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xynder

Problem overclocking

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I am currently trying to find my CPU's max. This is what I have my stuff set to currently:

 

 

RAM on a huge divider (running at DDR200 to take it out of the question)

LDT Multiplier 2.5x (so this gives me an effective value of... 2.5x312x2 = 1560)

HTT Frequency 312x9 (2800 or so Mhz)

 

 

When I try to raise my HTT to anything over 313 or so, the computer won't get past the Windows boot screen (either that, or it just displays a blank screen or resets after the BIOS info screen).

 

I have tried raising my Vcore from 1.35 (default) up to 1.4, and this has not helped.

 

Have I reached my CPU's max Mhz? Temps are around 36 idle...

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Guest GripS

You don't expect beyond a 1ghz increase without raising the vcore beyond 1.4v do you?

 

36C idle is pretty warm. You might check your temps after 15 minutes of running 2 instances of prime95. If your getting beyond 55C then your cooling is lacking.

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Try 150 divider. Most 165 processors won't work on anything lower at high HTT. Also set DRAM response time to normal and MAL/RP to auto. And raise VCORE.

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I agree with GripS and Praz and lets us know. I am curious. What was the Max FSB of your board before trying to OC your CPU?

 

Your idle should be between 28 and 32. What kind of cooler?

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I agree with GripS and Praz and lets us know. I am curious. What was the Max FSB of your board before trying to OC your CPU?

 

Your idle should be between 28 and 32. What kind of cooler?

 

 

 

The max FSB of my board? What do you mean by that?

 

Anyways, I'm using an Arctic Cooler Freezer 64 PRO. Before doing any overclocking, it idled at about 34-35.

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If you followed the OC guide properly, you would have seen that it is common procedure to find the max htt the board can do.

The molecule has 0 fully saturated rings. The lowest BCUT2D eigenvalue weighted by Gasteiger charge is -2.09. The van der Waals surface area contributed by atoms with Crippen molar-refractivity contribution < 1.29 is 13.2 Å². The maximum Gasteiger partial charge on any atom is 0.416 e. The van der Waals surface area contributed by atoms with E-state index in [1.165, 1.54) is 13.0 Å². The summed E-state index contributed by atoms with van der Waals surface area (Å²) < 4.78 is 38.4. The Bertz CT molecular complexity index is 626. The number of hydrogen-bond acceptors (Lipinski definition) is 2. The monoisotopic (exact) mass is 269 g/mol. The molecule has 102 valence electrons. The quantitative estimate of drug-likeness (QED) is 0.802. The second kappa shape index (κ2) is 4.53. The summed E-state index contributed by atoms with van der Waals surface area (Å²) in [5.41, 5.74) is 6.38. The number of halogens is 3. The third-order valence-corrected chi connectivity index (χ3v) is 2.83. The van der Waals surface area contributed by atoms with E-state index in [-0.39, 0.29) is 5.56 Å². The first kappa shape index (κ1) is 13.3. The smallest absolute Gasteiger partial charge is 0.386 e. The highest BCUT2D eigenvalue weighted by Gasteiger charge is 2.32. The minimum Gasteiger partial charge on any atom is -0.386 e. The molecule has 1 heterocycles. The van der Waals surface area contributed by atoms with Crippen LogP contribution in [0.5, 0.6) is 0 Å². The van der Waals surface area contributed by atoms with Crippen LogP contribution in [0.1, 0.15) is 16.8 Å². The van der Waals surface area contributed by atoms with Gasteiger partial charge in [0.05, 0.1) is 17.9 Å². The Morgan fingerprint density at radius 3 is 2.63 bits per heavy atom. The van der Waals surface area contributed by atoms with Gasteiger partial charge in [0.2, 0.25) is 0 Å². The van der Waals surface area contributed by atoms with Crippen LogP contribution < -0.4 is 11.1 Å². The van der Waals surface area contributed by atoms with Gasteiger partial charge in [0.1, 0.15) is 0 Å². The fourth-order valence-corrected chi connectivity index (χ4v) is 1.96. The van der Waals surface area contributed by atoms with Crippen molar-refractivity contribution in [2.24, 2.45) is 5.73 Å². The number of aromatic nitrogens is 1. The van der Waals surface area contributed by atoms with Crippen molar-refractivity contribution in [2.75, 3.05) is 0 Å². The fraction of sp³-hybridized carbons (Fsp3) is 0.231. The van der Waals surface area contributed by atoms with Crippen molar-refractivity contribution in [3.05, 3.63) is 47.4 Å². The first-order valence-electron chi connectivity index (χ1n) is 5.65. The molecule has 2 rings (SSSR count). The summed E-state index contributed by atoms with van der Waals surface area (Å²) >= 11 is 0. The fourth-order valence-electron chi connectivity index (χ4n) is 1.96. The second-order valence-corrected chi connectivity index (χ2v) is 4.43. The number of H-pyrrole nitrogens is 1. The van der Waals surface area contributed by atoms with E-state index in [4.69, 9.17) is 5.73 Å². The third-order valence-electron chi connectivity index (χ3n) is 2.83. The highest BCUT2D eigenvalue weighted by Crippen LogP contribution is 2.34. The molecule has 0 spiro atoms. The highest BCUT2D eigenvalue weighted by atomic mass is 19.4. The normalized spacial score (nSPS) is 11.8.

To do this, drop you multiplier down to 7x or 8x, and then raise the htt as high as it can go (while you know the actual clock is stable) before things start to fail.

 

2.8ghz on 1.4v is slightly below normal for that chip, but it's still great. I can get 2.9ghz at 1.45v with mine, but my idle temps are 33-35 and load at 49 then which is too hot, so I leave it at 2.8ghz.

I'll push for 3.0ghz when it's winter, but it's just too hot right now.

If he's in Arizona, it's hot there right? You have no chance of getting 28-32 degrees if the environment is too hot. It's like 30 degrees in France right now... Don't worry about your idle temps, they're ok, just keep the load under 50, even if it means sacrificing clockspeed.

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If you followed the OC guide properly, you would have seen that it is common procedure to find the max htt the board can do.

To do this, drop you multiplier down to 7x or 8x, and then raise the htt as high as it can go (while you know the actual clock is stable) before things start to fail.

 

2.8ghz on 1.4v is slightly below normal for that chip, but it's still great. I can get 2.9ghz at 1.45v with mine, but my idle temps are 33-35 and load at 49 then which is too hot, so I leave it at 2.8ghz.

I'll push for 3.0ghz when it's winter, but it's just too hot right now.

If he's in Arizona, it's hot there right? You have no chance of getting 28-32 degrees if the environment is too hot. It's like 30 degrees in France right now... Don't worry about your idle temps, they're ok, just keep the load under 50, even if it means sacrificing clockspeed.

 

 

 

I didn't see anything in the guide about how to find your mobo's max HTT. Can anyone help?

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Ok, maybe it's not there.

It's easy enough though:

Drop your cpu multiplier to 6x instead, set your vcore at 1.4v (as you know you're stable up to 2.8ghz so there will be no problem), set your ram on a fat divider, and raise your htt in 10mhz increments, and then stress it out.

This way your htt will be able to go way over 400 (and it will crap out beore then) before your clockspeed will go above 2.8ghz, ie, your cpu will be stable

Because you know that you cpu and ram are stable, as soon as problems arise, you know it's because your motherboard cannot handle that much htt.

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